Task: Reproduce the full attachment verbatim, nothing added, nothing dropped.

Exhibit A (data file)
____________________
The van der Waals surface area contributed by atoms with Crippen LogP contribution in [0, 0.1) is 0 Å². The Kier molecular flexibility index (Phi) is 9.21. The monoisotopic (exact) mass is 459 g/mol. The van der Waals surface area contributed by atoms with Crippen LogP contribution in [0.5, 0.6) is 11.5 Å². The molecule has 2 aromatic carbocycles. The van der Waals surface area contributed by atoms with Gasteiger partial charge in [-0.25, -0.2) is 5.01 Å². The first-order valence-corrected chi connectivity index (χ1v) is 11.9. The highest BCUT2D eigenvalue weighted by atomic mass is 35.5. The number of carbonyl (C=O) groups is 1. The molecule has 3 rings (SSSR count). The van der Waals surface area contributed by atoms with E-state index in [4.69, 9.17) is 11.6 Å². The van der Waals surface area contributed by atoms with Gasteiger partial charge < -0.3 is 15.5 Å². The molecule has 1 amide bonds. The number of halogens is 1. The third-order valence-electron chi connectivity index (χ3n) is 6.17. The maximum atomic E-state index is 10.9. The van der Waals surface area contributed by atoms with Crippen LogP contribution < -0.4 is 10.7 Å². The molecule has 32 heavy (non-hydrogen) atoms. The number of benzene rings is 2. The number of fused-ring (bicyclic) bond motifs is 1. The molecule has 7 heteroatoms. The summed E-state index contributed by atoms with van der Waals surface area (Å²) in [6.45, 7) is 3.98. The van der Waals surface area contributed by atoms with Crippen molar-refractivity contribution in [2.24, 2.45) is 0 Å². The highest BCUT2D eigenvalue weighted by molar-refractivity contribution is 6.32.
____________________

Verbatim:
The van der Waals surface area contributed by atoms with Crippen LogP contribution in [0, 0.1) is 0 Å². The Kier molecular flexibility index (Phi) is 9.21. The monoisotopic (exact) mass is 459 g/mol. The van der Waals surface area contributed by atoms with Crippen LogP contribution in [0.5, 0.6) is 11.5 Å². The molecule has 2 aromatic carbocycles. The van der Waals surface area contributed by atoms with Gasteiger partial charge in [-0.25, -0.2) is 5.01 Å². The first-order valence-corrected chi connectivity index (χ1v) is 11.9. The highest BCUT2D eigenvalue weighted by atomic mass is 35.5. The number of carbonyl (C=O) groups is 1. The molecule has 3 rings (SSSR count). The van der Waals surface area contributed by atoms with E-state index in [4.69, 9.17) is 11.6 Å². The van der Waals surface area contributed by atoms with Gasteiger partial charge < -0.3 is 15.5 Å². The molecule has 1 amide bonds. The number of halogens is 1. The third-order valence-electron chi connectivity index (χ3n) is 6.17. The maximum atomic E-state index is 10.9. The van der Waals surface area contributed by atoms with Crippen LogP contribution < -0.4 is 10.7 Å². The molecule has 32 heavy (non-hydrogen) atoms. The number of benzene rings is 2. The number of fused-ring (bicyclic) bond motifs is 1. The molecule has 7 heteroatoms. The summed E-state index contributed by atoms with van der Waals surface area (Å²) in [6.45, 7) is 3.98. The van der Waals surface area contributed by atoms with Crippen molar-refractivity contribution in [2.24, 2.45) is 0 Å². The highest BCUT2D eigenvalue weighted by molar-refractivity contribution is 6.32.